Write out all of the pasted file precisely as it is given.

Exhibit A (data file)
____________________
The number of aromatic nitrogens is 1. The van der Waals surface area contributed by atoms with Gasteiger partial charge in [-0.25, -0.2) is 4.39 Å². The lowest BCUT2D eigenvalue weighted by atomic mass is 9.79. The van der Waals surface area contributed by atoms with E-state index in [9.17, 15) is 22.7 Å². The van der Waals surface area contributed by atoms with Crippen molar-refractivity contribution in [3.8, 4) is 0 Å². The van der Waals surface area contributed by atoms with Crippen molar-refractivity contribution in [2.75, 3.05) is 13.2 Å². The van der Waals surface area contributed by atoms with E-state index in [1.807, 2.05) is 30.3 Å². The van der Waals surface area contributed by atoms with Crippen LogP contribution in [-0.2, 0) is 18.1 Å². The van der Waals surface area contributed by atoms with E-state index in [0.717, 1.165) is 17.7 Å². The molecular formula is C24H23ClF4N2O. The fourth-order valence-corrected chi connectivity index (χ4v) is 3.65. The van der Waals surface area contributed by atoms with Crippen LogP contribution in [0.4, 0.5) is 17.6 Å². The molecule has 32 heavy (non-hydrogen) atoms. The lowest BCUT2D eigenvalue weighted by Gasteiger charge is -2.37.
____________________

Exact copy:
The number of aromatic nitrogens is 1. The van der Waals surface area contributed by atoms with Gasteiger partial charge in [-0.25, -0.2) is 4.39 Å². The lowest BCUT2D eigenvalue weighted by atomic mass is 9.79. The van der Waals surface area contributed by atoms with E-state index in [9.17, 15) is 22.7 Å². The van der Waals surface area contributed by atoms with Crippen molar-refractivity contribution in [3.8, 4) is 0 Å². The van der Waals surface area contributed by atoms with Crippen molar-refractivity contribution in [2.75, 3.05) is 13.2 Å². The van der Waals surface area contributed by atoms with E-state index in [1.807, 2.05) is 30.3 Å². The van der Waals surface area contributed by atoms with Crippen LogP contribution in [-0.2, 0) is 18.1 Å². The van der Waals surface area contributed by atoms with E-state index in [0.717, 1.165) is 17.7 Å². The molecular formula is C24H23ClF4N2O. The fourth-order valence-corrected chi connectivity index (χ4v) is 3.65. The van der Waals surface area contributed by atoms with Crippen LogP contribution in [0.4, 0.5) is 17.6 Å². The molecule has 32 heavy (non-hydrogen) atoms. The lowest BCUT2D eigenvalue weighted by Gasteiger charge is -2.37.